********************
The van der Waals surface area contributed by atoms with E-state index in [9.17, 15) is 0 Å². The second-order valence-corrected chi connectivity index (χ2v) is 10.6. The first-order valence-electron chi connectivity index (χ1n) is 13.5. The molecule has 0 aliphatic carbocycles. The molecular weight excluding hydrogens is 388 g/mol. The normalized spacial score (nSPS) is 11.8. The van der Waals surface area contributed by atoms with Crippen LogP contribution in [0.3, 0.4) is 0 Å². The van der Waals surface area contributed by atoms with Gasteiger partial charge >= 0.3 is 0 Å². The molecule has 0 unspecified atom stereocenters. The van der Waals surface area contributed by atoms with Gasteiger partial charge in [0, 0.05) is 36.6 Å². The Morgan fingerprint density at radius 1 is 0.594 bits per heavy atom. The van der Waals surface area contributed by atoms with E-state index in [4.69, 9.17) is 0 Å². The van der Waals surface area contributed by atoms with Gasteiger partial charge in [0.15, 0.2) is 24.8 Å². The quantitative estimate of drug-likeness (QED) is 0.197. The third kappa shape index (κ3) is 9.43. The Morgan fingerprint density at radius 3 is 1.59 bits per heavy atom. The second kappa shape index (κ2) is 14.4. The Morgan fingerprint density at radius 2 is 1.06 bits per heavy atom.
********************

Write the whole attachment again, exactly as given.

The van der Waals surface area contributed by atoms with E-state index in [9.17, 15) is 0 Å². The second-order valence-corrected chi connectivity index (χ2v) is 10.6. The first-order valence-electron chi connectivity index (χ1n) is 13.5. The molecule has 0 aliphatic carbocycles. The molecular weight excluding hydrogens is 388 g/mol. The normalized spacial score (nSPS) is 11.8. The van der Waals surface area contributed by atoms with Crippen LogP contribution in [0.3, 0.4) is 0 Å². The van der Waals surface area contributed by atoms with Gasteiger partial charge >= 0.3 is 0 Å². The molecule has 0 unspecified atom stereocenters. The van der Waals surface area contributed by atoms with Gasteiger partial charge in [0, 0.05) is 36.6 Å². The Morgan fingerprint density at radius 1 is 0.594 bits per heavy atom. The van der Waals surface area contributed by atoms with E-state index in [4.69, 9.17) is 0 Å². The van der Waals surface area contributed by atoms with Gasteiger partial charge in [0.15, 0.2) is 24.8 Å². The quantitative estimate of drug-likeness (QED) is 0.197. The third kappa shape index (κ3) is 9.43. The Morgan fingerprint density at radius 3 is 1.59 bits per heavy atom. The second kappa shape index (κ2) is 14.4. The Morgan fingerprint density at radius 2 is 1.06 bits per heavy atom.